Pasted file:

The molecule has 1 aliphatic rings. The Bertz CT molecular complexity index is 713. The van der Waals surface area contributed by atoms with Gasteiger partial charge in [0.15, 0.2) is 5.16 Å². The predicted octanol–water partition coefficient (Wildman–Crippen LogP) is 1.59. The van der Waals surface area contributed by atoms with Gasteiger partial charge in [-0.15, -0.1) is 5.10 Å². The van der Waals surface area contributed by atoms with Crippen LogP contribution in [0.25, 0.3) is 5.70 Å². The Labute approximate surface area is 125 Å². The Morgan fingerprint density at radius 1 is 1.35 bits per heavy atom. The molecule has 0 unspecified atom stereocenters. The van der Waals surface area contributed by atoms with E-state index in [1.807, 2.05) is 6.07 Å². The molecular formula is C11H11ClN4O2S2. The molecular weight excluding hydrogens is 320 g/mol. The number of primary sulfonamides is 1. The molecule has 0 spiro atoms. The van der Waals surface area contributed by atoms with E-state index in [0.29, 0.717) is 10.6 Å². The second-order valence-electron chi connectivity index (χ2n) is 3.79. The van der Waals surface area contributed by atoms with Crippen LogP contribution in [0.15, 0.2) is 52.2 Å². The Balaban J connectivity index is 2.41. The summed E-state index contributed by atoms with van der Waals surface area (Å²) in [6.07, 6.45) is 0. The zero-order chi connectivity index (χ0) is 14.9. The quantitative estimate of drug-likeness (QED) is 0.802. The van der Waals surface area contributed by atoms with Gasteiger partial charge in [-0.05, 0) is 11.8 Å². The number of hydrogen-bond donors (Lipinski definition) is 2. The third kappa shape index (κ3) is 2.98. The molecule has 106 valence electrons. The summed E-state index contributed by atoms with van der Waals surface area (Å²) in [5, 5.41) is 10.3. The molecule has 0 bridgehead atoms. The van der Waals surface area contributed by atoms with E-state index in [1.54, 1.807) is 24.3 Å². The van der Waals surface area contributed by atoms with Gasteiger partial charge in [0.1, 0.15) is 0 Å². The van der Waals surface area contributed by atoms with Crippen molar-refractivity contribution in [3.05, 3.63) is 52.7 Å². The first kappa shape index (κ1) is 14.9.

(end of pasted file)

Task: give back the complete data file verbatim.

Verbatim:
The molecule has 1 aliphatic rings. The Bertz CT molecular complexity index is 713. The van der Waals surface area contributed by atoms with Gasteiger partial charge in [0.15, 0.2) is 5.16 Å². The predicted octanol–water partition coefficient (Wildman–Crippen LogP) is 1.59. The van der Waals surface area contributed by atoms with Gasteiger partial charge in [-0.15, -0.1) is 5.10 Å². The van der Waals surface area contributed by atoms with Crippen LogP contribution in [0.25, 0.3) is 5.70 Å². The Labute approximate surface area is 125 Å². The Morgan fingerprint density at radius 1 is 1.35 bits per heavy atom. The molecule has 0 unspecified atom stereocenters. The van der Waals surface area contributed by atoms with E-state index in [1.807, 2.05) is 6.07 Å². The molecular formula is C11H11ClN4O2S2. The molecular weight excluding hydrogens is 320 g/mol. The number of primary sulfonamides is 1. The molecule has 0 spiro atoms. The van der Waals surface area contributed by atoms with E-state index in [0.29, 0.717) is 10.6 Å². The second-order valence-electron chi connectivity index (χ2n) is 3.79. The van der Waals surface area contributed by atoms with Crippen LogP contribution in [0.15, 0.2) is 52.2 Å². The Balaban J connectivity index is 2.41. The summed E-state index contributed by atoms with van der Waals surface area (Å²) in [6.07, 6.45) is 0. The zero-order chi connectivity index (χ0) is 14.9. The quantitative estimate of drug-likeness (QED) is 0.802. The van der Waals surface area contributed by atoms with Gasteiger partial charge in [-0.05, 0) is 11.8 Å². The number of hydrogen-bond donors (Lipinski definition) is 2. The third kappa shape index (κ3) is 2.98. The molecule has 106 valence electrons. The summed E-state index contributed by atoms with van der Waals surface area (Å²) in [5, 5.41) is 10.3. The molecule has 0 bridgehead atoms. The van der Waals surface area contributed by atoms with E-state index in [1.54, 1.807) is 24.3 Å². The van der Waals surface area contributed by atoms with Gasteiger partial charge in [0.1, 0.15) is 0 Å². The van der Waals surface area contributed by atoms with Crippen molar-refractivity contribution in [3.05, 3.63) is 52.7 Å². The first kappa shape index (κ1) is 14.9.